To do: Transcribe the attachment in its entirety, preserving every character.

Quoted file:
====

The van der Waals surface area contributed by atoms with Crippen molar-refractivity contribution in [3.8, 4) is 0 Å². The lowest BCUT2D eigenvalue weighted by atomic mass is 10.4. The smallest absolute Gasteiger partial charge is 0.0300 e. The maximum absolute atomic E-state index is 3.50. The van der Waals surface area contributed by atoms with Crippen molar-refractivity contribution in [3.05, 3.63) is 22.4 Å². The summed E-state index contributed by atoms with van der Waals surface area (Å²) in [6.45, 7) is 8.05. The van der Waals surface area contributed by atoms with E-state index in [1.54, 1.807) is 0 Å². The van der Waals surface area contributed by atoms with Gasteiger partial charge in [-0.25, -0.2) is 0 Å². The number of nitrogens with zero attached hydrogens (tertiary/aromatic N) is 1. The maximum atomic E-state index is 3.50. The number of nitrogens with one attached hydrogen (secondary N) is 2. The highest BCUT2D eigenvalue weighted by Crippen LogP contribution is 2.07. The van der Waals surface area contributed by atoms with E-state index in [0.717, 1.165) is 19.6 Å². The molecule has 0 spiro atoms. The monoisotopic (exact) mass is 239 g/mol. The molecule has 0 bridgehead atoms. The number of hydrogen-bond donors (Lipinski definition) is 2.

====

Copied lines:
The van der Waals surface area contributed by atoms with Crippen molar-refractivity contribution in [3.8, 4) is 0 Å². The lowest BCUT2D eigenvalue weighted by atomic mass is 10.4. The smallest absolute Gasteiger partial charge is 0.0300 e. The maximum absolute atomic E-state index is 3.50. The van der Waals surface area contributed by atoms with Crippen molar-refractivity contribution in [3.05, 3.63) is 22.4 Å². The summed E-state index contributed by atoms with van der Waals surface area (Å²) in [6.45, 7) is 8.05. The van der Waals surface area contributed by atoms with E-state index in [1.54, 1.807) is 0 Å². The van der Waals surface area contributed by atoms with Gasteiger partial charge in [-0.25, -0.2) is 0 Å². The number of nitrogens with zero attached hydrogens (tertiary/aromatic N) is 1. The maximum atomic E-state index is 3.50. The number of nitrogens with one attached hydrogen (secondary N) is 2. The highest BCUT2D eigenvalue weighted by Crippen LogP contribution is 2.07. The van der Waals surface area contributed by atoms with E-state index in [0.717, 1.165) is 19.6 Å². The molecule has 0 spiro atoms. The monoisotopic (exact) mass is 239 g/mol. The molecule has 0 bridgehead atoms. The number of hydrogen-bond donors (Lipinski definition) is 2.